Chrome OS offers very few configuration options right now for the Cr-48. Among the many things you can’t do is view the system properties to see exactly what hardware the computer has, so if you need to know how much free space is left on the system’s internal storage or what type of CPU you have, you’re out of luck. Nor can you control the power settings. On battery, the screen dims after 2 minutes and goes black after 3 minutes–and there’s nothing you can do about it. You can adjust the brightness in broad strokes by hitting the up and down brightness buttons at the top of the keyboard, but there’s no way to fine tune the level in the control panel.
By clicking on the clock, you can change the time and date. Clicking on the wireless bars launches a pulldown menu with a list of available wireless networks and the option to disable / enable Wi-FI and cellular connections. Clicking on the battery shows you the percentage and estimated time remaining, but doesn’t give you any options.
The main settings menu is available by selecting Settings from the pulldown that appears under the wrench icon or simply typing chrome://settings into the address bar. The settings menu has six tabs: System, Internet, Basics, Personal Stuff, Under the Hood, and Users. The System section allows you to change the time, touchpad sensitivity and language.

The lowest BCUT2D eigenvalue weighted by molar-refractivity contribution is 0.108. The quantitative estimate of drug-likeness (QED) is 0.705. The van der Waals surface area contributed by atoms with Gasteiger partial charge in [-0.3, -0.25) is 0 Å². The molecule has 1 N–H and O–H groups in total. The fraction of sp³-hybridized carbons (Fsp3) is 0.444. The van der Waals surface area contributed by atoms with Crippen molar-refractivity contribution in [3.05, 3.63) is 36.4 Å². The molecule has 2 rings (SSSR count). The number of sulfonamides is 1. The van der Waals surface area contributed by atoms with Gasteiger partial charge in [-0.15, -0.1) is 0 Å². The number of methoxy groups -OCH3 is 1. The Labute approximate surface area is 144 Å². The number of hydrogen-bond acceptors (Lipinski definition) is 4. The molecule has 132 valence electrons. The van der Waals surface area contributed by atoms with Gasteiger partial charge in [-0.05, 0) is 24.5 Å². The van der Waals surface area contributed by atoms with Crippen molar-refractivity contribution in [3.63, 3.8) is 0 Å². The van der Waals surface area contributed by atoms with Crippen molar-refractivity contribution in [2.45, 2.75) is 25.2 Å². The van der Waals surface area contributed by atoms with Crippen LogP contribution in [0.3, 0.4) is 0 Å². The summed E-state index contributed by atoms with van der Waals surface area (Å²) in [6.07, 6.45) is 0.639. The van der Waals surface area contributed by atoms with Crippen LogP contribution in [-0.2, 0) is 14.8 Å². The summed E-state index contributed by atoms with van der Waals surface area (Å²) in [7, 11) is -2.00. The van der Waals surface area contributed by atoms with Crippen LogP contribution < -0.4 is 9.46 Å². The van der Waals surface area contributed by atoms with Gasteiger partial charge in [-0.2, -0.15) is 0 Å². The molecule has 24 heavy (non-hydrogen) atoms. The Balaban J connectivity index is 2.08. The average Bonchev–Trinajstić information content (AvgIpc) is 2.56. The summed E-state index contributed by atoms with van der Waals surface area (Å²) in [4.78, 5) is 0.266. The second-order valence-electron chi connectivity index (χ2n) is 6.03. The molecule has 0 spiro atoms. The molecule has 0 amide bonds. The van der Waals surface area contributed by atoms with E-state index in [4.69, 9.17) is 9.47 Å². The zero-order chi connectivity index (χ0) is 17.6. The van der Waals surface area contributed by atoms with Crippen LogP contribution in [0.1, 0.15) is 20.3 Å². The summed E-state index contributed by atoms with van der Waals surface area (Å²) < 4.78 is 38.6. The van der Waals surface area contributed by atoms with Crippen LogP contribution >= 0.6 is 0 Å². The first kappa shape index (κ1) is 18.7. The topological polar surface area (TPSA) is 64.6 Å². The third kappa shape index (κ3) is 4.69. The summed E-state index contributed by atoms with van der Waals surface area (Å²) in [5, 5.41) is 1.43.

The Internet settings tab allows you to configure your Wi-Fi settings. The Basics tab lets you set your default home page for new tabs and, interestingly enough, you can also change your default search engine here from Google to Yahoo or Bing! The Personal Stuff menu lets you change your password and gives you a menu for getting themes. Under the hood lets you change privacy and network settings; it also has a Content button that allows you to control notifications, pop-ups, plug-ins, and alerts. The Users tab allows you to turn on or off guest access and restrict which user accounts can log into the system.
The webcam, which is of unknown megapixels, shot sharp, clear images , even in our dimly-lit livingroom. However, the only way we found to shoot a still with it was to create a user profile and let it ask us for our picture. We tried installing the picmequick extension, which is supposed to take webcam pictures, but the app said it needed us to grant permission to use the webcam and we couldn’t find a way to do that.